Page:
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Harbourside Posted at 2017-2-2 11:51
Taken from the CAA website -

CAP 722 UAV operations UK


Hi Harbourside,
Do you have a link to the document you posted from here in this thread?
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rick39
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hallmark007 Posted at 2017-2-3 09:38
One thing I find strange and a bit of an anomaly, you say license holders need permission to operate in controlled airspace, but unlicensed pilots don't need permission.
I am a commercial licensed holder with the IAA here in Ireland , I must get written permission from IAA to fly in controlled airspace, unlicensed SUA pilots are not allowed to fly in controlled airspace, all SUA pilots are bound by the same rules VLOS height limits and distance, limits, they are all free to fly in uncontrolled airspace once they abide by the rules for SUA flying,
It seems in U.K. All SUA pilots licensed or unlicensed pilots are free to fly in Controlled airspace, although there are many articles on the web which differ to this.

Hi Hallmark,
Do you have a link to documentation that says unregistered drone operators can't fly in controlled airspace?
Cheers.
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rick39 Posted at 2017-2-3 11:10
Hi Hallmark,
Do you have a link to documentation that says unregistered drone operators can't fly in controlled airspace?
Cheers.

For CAA no, I have read article on web I can try find that for you,

Otherwise if you drop these an email you will get a proper response instead of going all around the HOUSE's
UAVenquiries@caa.co.uk
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rick39
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hallmark007 Posted at 2017-2-3 11:29
For CAA no, I have read article on web I can try find that for you,

Otherwise if you drop these an email you will get a proper response instead of going all around the HOUSE's

Cheers Hallmark, thanks for your time.
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Harbourside
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The link to CAP 722 is HERE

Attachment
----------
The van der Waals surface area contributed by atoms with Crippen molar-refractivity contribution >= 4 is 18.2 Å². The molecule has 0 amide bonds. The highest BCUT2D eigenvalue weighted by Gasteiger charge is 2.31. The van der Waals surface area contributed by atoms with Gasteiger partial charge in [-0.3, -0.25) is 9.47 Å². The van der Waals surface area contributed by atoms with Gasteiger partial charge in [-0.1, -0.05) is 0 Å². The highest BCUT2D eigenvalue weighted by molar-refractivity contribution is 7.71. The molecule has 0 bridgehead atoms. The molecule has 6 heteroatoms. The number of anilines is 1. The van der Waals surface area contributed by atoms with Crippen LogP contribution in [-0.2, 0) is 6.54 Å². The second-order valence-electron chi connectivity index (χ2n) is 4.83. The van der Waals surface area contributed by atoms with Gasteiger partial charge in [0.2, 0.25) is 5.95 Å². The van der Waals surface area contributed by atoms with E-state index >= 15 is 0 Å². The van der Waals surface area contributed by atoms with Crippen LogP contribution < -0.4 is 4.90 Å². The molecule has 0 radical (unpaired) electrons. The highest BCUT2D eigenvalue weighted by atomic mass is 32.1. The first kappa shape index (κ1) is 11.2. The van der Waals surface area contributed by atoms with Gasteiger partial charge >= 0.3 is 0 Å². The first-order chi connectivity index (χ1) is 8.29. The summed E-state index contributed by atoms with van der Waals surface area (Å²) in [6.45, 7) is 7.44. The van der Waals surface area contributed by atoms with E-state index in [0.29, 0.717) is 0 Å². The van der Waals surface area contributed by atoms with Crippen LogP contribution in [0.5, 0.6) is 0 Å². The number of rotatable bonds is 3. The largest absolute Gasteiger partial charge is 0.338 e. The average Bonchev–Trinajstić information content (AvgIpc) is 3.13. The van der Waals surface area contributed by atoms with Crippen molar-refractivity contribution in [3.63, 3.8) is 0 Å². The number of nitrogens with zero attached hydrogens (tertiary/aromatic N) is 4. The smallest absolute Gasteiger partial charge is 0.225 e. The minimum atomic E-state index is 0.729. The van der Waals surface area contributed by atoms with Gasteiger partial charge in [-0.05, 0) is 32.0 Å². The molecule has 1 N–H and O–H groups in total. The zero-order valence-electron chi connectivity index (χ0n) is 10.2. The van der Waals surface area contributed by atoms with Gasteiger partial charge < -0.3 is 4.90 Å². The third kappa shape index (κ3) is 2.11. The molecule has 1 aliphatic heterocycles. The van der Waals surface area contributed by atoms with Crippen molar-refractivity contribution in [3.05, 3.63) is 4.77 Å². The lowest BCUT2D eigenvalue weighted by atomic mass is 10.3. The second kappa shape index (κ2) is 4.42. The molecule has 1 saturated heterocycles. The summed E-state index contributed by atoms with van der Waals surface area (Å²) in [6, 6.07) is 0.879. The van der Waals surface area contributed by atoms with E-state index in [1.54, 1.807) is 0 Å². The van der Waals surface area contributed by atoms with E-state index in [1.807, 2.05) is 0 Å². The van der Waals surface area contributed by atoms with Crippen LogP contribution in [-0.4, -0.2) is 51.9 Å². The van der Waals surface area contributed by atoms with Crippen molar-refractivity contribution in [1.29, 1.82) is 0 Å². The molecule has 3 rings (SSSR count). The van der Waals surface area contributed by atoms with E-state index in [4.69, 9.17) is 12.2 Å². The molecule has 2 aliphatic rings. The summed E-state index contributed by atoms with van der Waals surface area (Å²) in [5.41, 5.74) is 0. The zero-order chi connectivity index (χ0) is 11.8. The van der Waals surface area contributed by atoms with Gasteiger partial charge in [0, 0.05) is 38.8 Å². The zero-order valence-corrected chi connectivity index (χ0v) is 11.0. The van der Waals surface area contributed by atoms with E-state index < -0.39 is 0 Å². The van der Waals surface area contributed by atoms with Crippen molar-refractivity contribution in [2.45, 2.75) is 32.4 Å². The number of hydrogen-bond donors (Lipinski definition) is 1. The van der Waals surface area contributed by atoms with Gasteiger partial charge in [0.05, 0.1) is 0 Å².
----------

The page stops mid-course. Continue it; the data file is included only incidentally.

It takes a bit of reading....
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Nigpd
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Hi Rick - I'm in Frodsham, so if you fancy a fly some time, give me a shout.  
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rick39
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Thanks Harbourside, will have a good read of that soon.
Nigpd, I bet you say that to all the boys! Many thanks for the offer. I will bear that in mind once the weather gets better, the days get longer and work commitments ease up a bit. All the best.
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Adam UK 6
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Rick, thanks for this post, I recently invested in my first drone (a Mavic) and have been having exactly the same concerns.

I'm based in Salford close to Manchester city centre but just outside the big airspace highlighted on your map (MCH CTR:118.575) that seesm to cover Liverpool and Manchester airports. I flew my Mavic in Salford Quays early Sunday morning 7am before anyone was around but got a warning about being in controlled space so led me to do some digging to make sure I'm not about to get arrested!

Reading the thread, i'm concluding I am still OK to fly within the Class D space without contacting ATC. with caution and in compliance with the basic rules set out in the 'Drone Code'.

During my research/quest to make sure i'm not about to cause a catastophe and I'm covered in the event something does go horribly wrong, I came across a club called FPV UK who offer public liability insurance for all their members. It's only £15 for a year so whilst not a legal requirement, for the sake of £15 I thougth I'd sign up. Might be worth checking them out.  

Adam

2017-3-28
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hallmark007
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Adam UK 6 Posted at 2017-3-28 02:57
Rick, thanks for this post, I recently invested in my first drone (a Mavic) and have been having exactly the same concerns.